United Airlines Suffers from ED (Error Dysfunction)
- A319 Double Cowling Loss and Fire – AAIB Report
- ANSV Report on A320 Fan Cowl Door Loss: Maintenance Human Factors
- Tiger A320 Fan Cowl Door Loss & Human Factors: Singapore TSIB Report
In each case the cowls had inadvertently been left unlatched and this had not been subsequently detected before flight.
Airbus introduced a modification that would prevent the cowls being opened without inserting a mechanical ‘key’ attached to a long red streamer, that would normally be stowed on the flight deck and that could only be removed when the cowls were fully locked.
But remarkably a US airline fought the proposed Airworthiness Directive (AD).
United Airlines Responses to FAA NPRM
The airline responded as follows for the FAA Notice of Proposed Rulemaking (NPRM) to adopt the exiting EASA AD (AD 2016-0053 on IAE V2500 powered A320s had been issued in March 2016 and was followed by AD 2016-0257 on CFMI CFM56 powered A320s):
United Airlines (UAL) stated that it strongly disagrees with making the new latch keys installation mandatory. UAL stated that each one of the fan cowl door losses during takeoff can be attributed solely to human error.
The implication is that no design improvement is needed after 40 occurrences.
UAL explained that the mechanics are not correctly latching the fan cowl after maintenance and the flight crews are not checking that the latches are secured before departure.
This is undoubtedly true, but in a surprisingly they go on to say:
…instead of mandating the modification, UAL stated that more emphasis should be placed on addressing the root cause—not the design, but human error.
- Focusing on the active failures (of people) not the latent conditions
- Not being informed by current human factors thinking regarding error and accident causation
Human error is not itself a cause, but merely the start of a human factors investigation, as explained by Sidney Dekker in The Field Guide to Understanding Human Error – A Review (discussed in this book review The Field Guide to Understanding Human Error to the RAeS).
United are disappointingly focusing on what Reason called ‘the human condition’ and hoping to change it, something he argued was futile, but that “we can change the conditions under which people work“.
Perhaps United have never heard of the Murphy’s Law from the 1940s either.
United went on to complain that:
…adding another loose piece of equipment to be maintained and stored on the airplane would lead to operational complications.
That is true but in the scheme of operation of a modern airliner it is neither a disproportionate or novel complication. According to the FAA:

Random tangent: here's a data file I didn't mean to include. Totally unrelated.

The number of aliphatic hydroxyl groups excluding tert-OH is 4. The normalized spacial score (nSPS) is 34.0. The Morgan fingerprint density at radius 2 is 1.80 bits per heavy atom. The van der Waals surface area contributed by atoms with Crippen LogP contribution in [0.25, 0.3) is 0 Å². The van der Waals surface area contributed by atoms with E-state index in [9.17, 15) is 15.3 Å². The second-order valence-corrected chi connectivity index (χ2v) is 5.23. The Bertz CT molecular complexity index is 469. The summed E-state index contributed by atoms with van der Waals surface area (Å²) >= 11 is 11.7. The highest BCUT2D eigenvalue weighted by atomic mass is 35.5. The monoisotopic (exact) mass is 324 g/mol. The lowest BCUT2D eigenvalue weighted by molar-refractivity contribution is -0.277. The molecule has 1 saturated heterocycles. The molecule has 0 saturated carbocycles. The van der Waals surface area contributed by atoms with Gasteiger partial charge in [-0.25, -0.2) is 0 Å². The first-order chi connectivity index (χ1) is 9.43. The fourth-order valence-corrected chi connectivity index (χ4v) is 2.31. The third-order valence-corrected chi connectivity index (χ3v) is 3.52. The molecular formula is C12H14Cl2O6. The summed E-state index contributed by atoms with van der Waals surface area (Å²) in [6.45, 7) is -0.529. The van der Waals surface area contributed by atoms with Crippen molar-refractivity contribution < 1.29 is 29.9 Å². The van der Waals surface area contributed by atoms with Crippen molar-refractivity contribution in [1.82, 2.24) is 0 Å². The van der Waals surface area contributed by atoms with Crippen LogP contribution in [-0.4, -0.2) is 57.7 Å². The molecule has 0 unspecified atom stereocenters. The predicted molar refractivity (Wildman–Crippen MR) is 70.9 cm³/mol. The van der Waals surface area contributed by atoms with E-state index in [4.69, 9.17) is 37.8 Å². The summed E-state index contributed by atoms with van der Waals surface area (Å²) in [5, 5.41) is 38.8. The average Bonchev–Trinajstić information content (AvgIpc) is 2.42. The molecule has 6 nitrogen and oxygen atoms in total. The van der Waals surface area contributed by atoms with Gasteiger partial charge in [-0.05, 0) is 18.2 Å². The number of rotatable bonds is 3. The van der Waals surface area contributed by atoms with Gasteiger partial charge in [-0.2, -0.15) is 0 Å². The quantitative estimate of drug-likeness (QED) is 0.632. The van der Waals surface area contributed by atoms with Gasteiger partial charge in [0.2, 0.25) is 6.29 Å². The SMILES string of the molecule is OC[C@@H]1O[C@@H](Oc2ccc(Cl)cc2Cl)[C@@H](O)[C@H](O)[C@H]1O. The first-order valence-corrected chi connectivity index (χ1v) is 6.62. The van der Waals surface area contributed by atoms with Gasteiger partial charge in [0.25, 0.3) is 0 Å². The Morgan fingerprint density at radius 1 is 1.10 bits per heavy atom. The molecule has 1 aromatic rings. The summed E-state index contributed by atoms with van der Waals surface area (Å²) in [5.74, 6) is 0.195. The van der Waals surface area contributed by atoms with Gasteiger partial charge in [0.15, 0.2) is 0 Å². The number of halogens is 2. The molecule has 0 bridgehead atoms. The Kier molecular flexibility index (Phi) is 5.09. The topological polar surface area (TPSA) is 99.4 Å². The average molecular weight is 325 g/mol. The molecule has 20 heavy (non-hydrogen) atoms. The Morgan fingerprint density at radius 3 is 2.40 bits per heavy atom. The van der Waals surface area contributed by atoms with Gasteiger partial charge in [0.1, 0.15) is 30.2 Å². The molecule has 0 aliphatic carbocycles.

UAL also noted that additional time would be added to accomplishing routine tasks after incorporation of the modification.
UAL contended that additional time would be required to access the cockpit, retrieve the key, and open the fan cowls, which would expose personnel and the airplane to further damage or harm.
They don’t specify what further damage / harm this could involve as non of these tasks are again unique. More telling:
Mandating the modification, UAL argued, would impose an unnecessary financial and maintenance burden on operators that have proactively implemented alternate procedures.
The alternative being an independent inspection, which of course involves additional maintenance personnel, a cost and complexity that they don’t feel worthy of mentioning.
Its not clear what risk assessment was conducted under United’s Part 5 SMS or what human factors assessment methodology was used as no such assessment was submitted to the FAA, nor was any other data driven substantiation for their claims, according to the FAA.
From these statements, we infer that UAL was requesting that we withdraw the NPRM. We do not agree with UAL’s request.
EASA, as the State of Design Authority for Airbus products, has determined an unsafe condition exists after conducting a risk analysis taking into consideration the in-service events in the worldwide fleet. We agree with EASA’s decision to mitigate the risk by mandating a new design that makes it apparent to the flight crew on a pre-flight walk-around that an FCD is not latched.
Regarding the concern about operational complications, we have determined that the safety benefits of the new design outweigh any potential complications.
We reviewed the available data, including the comments received, and determined that air safety and the public interest require adopting this AD with the changes described previously and minor editorial changes.
We have determined that these changes:
- Are consistent with the intent that was proposed in the NPRM for correcting the unsafe condition; and
- Do not add any additional burden upon the public than was already proposed in the NPRM.
The value of human centred design (HCD) is preventing the ability to release an aircraft in an undesired or unsafe condition. As we have commented previously:
…controls that are entirely training and procedural will one day fail and the most effective way to control a hazard that can be triggered by a human error is to eliminate the potential for error whenever possible. This may be using mistake-proofing features which the Japanese call ‘poke’-yoke’ (like the new key), or by changing how a task is accomplished…
A poorly argued, data free response that only focuses on the negatives of a mitigation to a frequently repeating event (especially when the negatives are relatively small negatives), that fails to consider contemporary thinking on human factors does not reflect well on an organisation’s approach to safety, and smacks of complacency.
- James Reason’s 12 Principles of Error Management
- Airworthiness Matters: Next Generation Maintenance Human Factors